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Re: char_traits patch, round two
Benjamin Kosnik wrote:
You're probably right that it may not have been required to be
defined, likely because a number of its members cannot be defined
for any arbitrary POD type, but I don't think the language is there.
This is why I took out the definitions that were previously in place.
They were wrong, and in particular made too many assumptions about
int_type being an integral type, which Jack Reeves correctly pointed out
as an error.
I'm not convinced they can ever be right.
They can be right for a good number of types (definitely at least for
signed and unsigned chars), but certainly not for all at the same time.
I could be wrong, of course. Do you have a char_traits<_CharT> class
with full member definitions, that can be generically instantiated for
all the 27_io types, with arbitrary char_type, state_type, int_type,
off_type, and pos_type? I'd love to see it.
Not for all combinations, obviously, that's not possible. But I think
our char_traits<unsigned char> works probably just as well as the char
specialization, and basic_string<unsigned char> will probably work
Because of this, I'm recommending that people do explicit
specializations on user-defined types (not native types, as you pointed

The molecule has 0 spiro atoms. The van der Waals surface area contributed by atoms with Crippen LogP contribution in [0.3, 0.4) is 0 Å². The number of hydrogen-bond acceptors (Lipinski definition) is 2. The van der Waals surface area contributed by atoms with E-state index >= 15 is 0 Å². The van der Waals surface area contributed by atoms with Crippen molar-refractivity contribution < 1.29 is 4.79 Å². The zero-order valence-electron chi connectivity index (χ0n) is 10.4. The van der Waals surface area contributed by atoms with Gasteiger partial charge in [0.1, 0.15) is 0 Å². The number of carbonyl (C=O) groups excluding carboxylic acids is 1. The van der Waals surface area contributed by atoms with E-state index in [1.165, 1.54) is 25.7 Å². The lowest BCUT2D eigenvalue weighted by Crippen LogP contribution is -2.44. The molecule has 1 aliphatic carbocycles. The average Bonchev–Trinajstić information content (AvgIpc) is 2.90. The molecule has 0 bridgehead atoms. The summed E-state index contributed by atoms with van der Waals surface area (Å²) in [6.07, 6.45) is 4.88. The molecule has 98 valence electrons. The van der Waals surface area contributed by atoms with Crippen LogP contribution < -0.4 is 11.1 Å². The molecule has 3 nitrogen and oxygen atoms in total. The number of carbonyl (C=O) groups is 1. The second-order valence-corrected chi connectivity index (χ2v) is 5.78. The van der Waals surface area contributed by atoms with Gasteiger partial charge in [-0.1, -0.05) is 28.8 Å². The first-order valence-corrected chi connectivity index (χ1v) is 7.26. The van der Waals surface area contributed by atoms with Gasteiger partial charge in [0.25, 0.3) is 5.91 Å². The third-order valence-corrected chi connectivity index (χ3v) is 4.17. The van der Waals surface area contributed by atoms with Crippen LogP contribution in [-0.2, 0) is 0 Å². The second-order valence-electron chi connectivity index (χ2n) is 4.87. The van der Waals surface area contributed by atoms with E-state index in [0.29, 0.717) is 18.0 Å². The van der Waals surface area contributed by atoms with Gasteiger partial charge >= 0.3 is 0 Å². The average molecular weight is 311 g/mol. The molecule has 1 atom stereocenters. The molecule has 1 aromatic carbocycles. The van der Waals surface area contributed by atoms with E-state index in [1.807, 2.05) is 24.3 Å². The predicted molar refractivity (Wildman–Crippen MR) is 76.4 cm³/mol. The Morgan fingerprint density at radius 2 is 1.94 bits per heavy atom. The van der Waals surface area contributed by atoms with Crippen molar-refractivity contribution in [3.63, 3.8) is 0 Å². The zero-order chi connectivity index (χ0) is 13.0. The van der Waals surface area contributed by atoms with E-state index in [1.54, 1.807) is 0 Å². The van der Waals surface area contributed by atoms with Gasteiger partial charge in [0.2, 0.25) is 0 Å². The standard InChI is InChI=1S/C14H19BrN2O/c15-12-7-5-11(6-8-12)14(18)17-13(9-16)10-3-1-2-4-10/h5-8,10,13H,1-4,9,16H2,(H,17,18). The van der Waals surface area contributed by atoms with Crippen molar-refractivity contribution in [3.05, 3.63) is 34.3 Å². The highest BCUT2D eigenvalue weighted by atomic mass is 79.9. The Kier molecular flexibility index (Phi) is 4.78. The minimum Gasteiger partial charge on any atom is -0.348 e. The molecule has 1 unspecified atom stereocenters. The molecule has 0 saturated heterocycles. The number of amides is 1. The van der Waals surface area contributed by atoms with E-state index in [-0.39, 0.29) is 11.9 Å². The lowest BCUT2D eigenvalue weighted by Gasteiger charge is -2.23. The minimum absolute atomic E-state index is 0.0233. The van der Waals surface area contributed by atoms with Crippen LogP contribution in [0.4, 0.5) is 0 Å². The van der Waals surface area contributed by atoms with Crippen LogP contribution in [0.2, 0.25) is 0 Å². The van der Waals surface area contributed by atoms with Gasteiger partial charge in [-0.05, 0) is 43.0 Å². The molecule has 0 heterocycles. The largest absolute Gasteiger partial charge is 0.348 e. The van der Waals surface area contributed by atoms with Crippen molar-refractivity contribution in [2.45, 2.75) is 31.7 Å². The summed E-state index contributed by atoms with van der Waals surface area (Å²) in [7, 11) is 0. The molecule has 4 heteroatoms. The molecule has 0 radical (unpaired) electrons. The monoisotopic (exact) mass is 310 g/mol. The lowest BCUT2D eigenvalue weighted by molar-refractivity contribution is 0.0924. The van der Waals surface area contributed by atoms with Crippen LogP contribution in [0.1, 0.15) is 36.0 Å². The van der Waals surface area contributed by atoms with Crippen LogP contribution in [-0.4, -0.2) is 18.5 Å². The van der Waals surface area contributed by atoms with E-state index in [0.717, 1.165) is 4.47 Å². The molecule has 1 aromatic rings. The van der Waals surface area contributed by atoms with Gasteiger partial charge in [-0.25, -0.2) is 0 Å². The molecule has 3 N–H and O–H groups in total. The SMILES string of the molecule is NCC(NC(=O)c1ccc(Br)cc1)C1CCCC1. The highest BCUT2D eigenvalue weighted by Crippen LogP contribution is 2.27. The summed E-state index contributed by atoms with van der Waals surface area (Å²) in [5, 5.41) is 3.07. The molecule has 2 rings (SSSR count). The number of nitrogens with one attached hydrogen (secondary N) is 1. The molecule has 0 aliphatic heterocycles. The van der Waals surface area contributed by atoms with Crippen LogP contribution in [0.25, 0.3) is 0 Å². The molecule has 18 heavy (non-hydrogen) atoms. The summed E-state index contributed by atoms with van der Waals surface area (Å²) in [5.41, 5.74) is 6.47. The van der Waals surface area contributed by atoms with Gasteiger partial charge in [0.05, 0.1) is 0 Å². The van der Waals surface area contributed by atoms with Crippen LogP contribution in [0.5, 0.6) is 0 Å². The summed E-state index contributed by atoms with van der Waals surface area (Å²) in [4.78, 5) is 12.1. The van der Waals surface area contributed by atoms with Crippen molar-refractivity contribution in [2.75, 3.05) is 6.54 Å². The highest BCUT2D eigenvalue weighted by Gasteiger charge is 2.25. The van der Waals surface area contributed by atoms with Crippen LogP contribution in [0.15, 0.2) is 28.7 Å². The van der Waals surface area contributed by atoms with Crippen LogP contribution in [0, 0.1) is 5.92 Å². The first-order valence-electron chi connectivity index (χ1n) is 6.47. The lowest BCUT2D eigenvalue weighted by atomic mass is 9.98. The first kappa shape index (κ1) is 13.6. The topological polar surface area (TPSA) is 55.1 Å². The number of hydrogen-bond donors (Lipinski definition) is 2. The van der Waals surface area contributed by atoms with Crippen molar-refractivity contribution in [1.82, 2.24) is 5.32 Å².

out). This is more work for everybody, but at least it's conformant and
I'm curious: if char_traits<_CharT> member functions can't be defined
for arbitrary (yet standards-compliant) CharT's, how could the standard
possibly require these definitions? I'm not following your logic.
I don't think it would be so hard. INT_T in the primary template could
be required to be the widest integer, eq() and lt() as simple
[in]equality, and eof() as INT_T (-1). That's all that depends on the
character type. All other operations are expressed in terms of those.
This would probably work for most cases. Where it doesn't, programs
would either have to specialize one or more members of provide
a specialization of the whole template. IMHO, this solution has all
the advantages of not providing the primary template at all, and then